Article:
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Thursday 26 September 2013

Tobar nan Ceann / The Well of the Heads

The following very short historical anecdote was taken down by Calum Maclean from the recitation of Duncan Chisholm (b. c. 1859), who belonged to Foyers, Stratherrick, on the 31st of October 1952:
Tha feadhainn agus rinn iad murst agus bha feadhainn air son a maraadh, tha fhios agat. Agus bha Ionbhar Gharadh, an fheadhainn aig an robh Gleanna Garadh air an taoi’. Agus dh’fhalabh iad seo agus ghearr iad na cinn dhiubh a's a' Cheapach agus chaidh an ceangal ann an gad. Chaidh an toir’ leis gu Ionbhar Gharadh, agus ghlanadh anns an fhuaran iad. Bha fuaran fo’n an àite uras agus…They were going to carry them and put them at Mac ’Ic Alasdair’s front door, the heads.
And the translation goes something like the following:
There were those that committed the murder and there were those who were out for revenge, you know. And MacDonell of Glengarry, those that were on Glengarry’s side, they set off and they decapitated them in Keppoch and they tied them on a withie. They took them back to Invergarry and they were washed in a spring. And the spring was under the place below and…They were going to carry them and put them at Mac ’Ic Alasdair’s (Glengarry’s) front door, the heads.
A more detailed account of the Keppoch Murder was given in an earlier blog and also in Glen-Albyn or Tales and Truths of the Central Highlands reproduced in full as follows:
Directly opposite Invergarry station on the edge of the loch there stands a small monument commemorating one of those deeds of blood so common in the Highlands. Beneath the monument there bubbles up a little spring of clear, cold water, whilst the top of the shaft is crowned by a hand grasping seven heads transfixed with a dagger. Few stories are better known in the Highlands than this tale of the seven heads, yet seldom has so well-known a fact been confused with such a mass of conflicting details. 
The case is characteristic and throws a singular sidelight on the manners of the north at the time of the Restoration. 
One of the chiefs of Keppoch had sought a bride outside the limits of his clan and had married “a woman from the south,” as she was contemptuously styled, one of the Forresters of Kilbaggie, in Clachmannan. The two sons of this marriage were sent abroad to be educated in Rome, and while there the father died, leaving his brother in charge of the clan till such time as his son should have Completed his course and attained his majority. Five years after their father’s death the two youths, Alexander and Ranald, returned to Lochaber and took up the leadership of the clan.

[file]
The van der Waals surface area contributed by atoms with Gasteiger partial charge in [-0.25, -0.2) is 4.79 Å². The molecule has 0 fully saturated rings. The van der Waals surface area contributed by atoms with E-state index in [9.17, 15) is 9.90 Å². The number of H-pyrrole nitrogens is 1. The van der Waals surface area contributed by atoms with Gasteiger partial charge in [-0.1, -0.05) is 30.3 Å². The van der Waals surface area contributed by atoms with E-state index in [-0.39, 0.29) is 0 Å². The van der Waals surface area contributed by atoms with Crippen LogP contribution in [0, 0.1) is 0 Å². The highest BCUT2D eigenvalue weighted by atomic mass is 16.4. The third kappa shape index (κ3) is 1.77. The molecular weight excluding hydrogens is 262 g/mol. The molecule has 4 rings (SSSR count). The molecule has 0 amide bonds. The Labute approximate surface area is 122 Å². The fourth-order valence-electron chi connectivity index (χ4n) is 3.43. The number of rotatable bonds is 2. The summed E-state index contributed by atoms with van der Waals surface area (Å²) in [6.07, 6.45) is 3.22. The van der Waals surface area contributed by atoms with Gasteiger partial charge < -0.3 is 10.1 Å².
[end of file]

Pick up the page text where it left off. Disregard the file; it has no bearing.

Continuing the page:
With all the enthusiasm of youth and a liberal education, Alexander set about improving the condition of his people and made it his endeavour “to drive all thieves and cattle-lifters from his boundaries. This running counter to all the dearest traditions of Lochaber brought a certain amount of discontent and disaffection in its wake. The uncle, Alastair Buidhe, an unscrupulous and ambitious man, turned this dissatisfaction to account and fanned the spirit of rebellion till a widespread conspiracy was formed against the youthful chieftain. Finally the head of one of the minor septs, who had long cherished a secret grudge against the family of the chief, set out one night with his six sons and some other retainers, and having wade the river below Keppoch Castle, entered the house “with the water of the Spean still in his shoes.” Finding the young chief defenceless in his bed they plunged their dirks into his body, killing him on the spot. 
Ranald, the younger brother chanced to be out at the moment of attack, and hearing of the disturbance hastened to the rescue; but on entering the castle he was instantly seized and overpowered. He cried to his uncle, Alastair Buidhe, who was present, to assist him, but instead of Trying to defend him the uncle plunged the first dagger into his breast. The other conspirators followed suit and then fled to their own homes. The clansmen quickly gathered, and John Macdonald, the famous poet, better known as Ian Lorn, the bare or biting bard of Keppoch, had the bodies carefully laid out and honourably buried.